New York City Mayor Bill de Blasio speaks before presenting...

New York City Mayor Bill de Blasio speaks before presenting keys to the city to the 1969 Mets World Series champions at Citi Field on June 29, 2019. Credit: Kathleen Malone-Van Dyke

Steve Cohen’s pending purchase of the Mets likely won’t be pending much longer.

Major League Baseball's owners could vote as soon as this week to approve Cohen’s $2.475 billion deal to buy the Mets, and — as has been the case for more than a month — Cohen is expected to receive the required 23 of 30 votes.

Power officially would be transferred to Cohen when the sale closes, expected to happen very quickly after the owners’ approval.

Outgoing chief operating officer Jeff Wilpon, meanwhile, reflected on his tenure and said his goodbyes to Mets employees during a company-wide video call Monday, sources said. He has regularly held those sorts of debriefing calls this year, though the latest one also had the feel of being the last one.

Among the only issues to resolve between now and then seems to be a procedural one: an OK from New York City.

Mayor Bill de Blasio confirmed Monday that "our law department is evaluating" the ownership change.

Nobody involved — Cohen, the Wilpons, MLB, the city — expects that to be an issue, sources said.

"We obviously want to get to a resolution on this very quickly," de Blasio said during a news conference. "The deal is this: Because of the land that Citi Field is on and the stadium belong to the city, the city always has to have a role when there is an ownership change.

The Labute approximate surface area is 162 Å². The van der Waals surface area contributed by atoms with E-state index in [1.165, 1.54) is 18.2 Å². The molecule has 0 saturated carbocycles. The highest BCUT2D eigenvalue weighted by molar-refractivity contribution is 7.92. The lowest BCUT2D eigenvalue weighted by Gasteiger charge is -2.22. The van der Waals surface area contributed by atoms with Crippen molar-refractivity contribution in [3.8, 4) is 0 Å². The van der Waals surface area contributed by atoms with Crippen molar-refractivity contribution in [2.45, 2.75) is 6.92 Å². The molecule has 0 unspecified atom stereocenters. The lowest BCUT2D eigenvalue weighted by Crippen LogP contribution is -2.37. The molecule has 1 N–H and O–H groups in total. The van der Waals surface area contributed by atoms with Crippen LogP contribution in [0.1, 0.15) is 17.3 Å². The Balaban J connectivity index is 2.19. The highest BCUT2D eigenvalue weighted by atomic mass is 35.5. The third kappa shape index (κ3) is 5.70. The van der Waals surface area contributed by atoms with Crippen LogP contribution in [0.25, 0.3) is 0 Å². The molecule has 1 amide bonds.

"There is a process for doing that. The law department is doing its due diligence right now. I’ll be getting a report from them soon and it’ll just be based on the facts of the research they’ve done and then we’ll speak to that again very quickly."

A report from USA Today last week set off something of a firestorm when it suggested de Blasio might or had the ability to block the sale, but it is not clear that he legally has that power. And, if it is possible, there is no expectation that de Blasio actually will do so.

The Mets’ lease with New York City says the mayor can interfere with the sale of the team to a "prohibited person," which is defined as "any person that has been convicted in a criminal proceeding for a felony or any crime involving moral turpitude."

Cohen, a hedge-fund billionaire who was the top target of an insider-trading investigation, was never charged with a crime. His former hedge fund, SAC Capital Advisors, paid a $1.8 billion fine. Cohen was banned from investing others’ money for two years as a result of a civil suit from the U.S. Securities and Exchange Commission.

Current Mets ownership has a relationship with de Blasio even beyond running a major business in the city he heads. Several individuals from Sterling Equities — the Wilpon/Katz family business that owns the Mets — including Mets president Saul Katz donated more than $4,000 to de Blasio’s failed presidential campaign on Sept. 19, 2019.

De Blasio ended his run on Sept. 20, 2019.

Why the holdup on MLB’s end? Its vetting of Cohen complete, the league loathes teams making major news during the playoffs, so certainly it would not do so itself. The World Series is scheduled to end Tuesday or Wednesday, which clears the schedule for a vote on Cohen and the Mets.

Then the Mets’ offseason of change will begin in earnest. Cohen announced last month that former general manager Sandy Alderson will rejoin the organization as team president, overseeing all baseball and business operations, further making GM Brodie Van Wagenen’s fate uncertain.

Minor moves. The Mets claimed infielder Robel Garcia off waivers from the Reds. Garcia, 27, hit .208 and slugged .500 in 31 games for the Cubs in 2019, his only major-league action. He was out of baseball from 2014-16 and played in Italy in 2017-18. To make room on the 40-man roster, the Mets designated outfielder Ryan Cordell for assignment.

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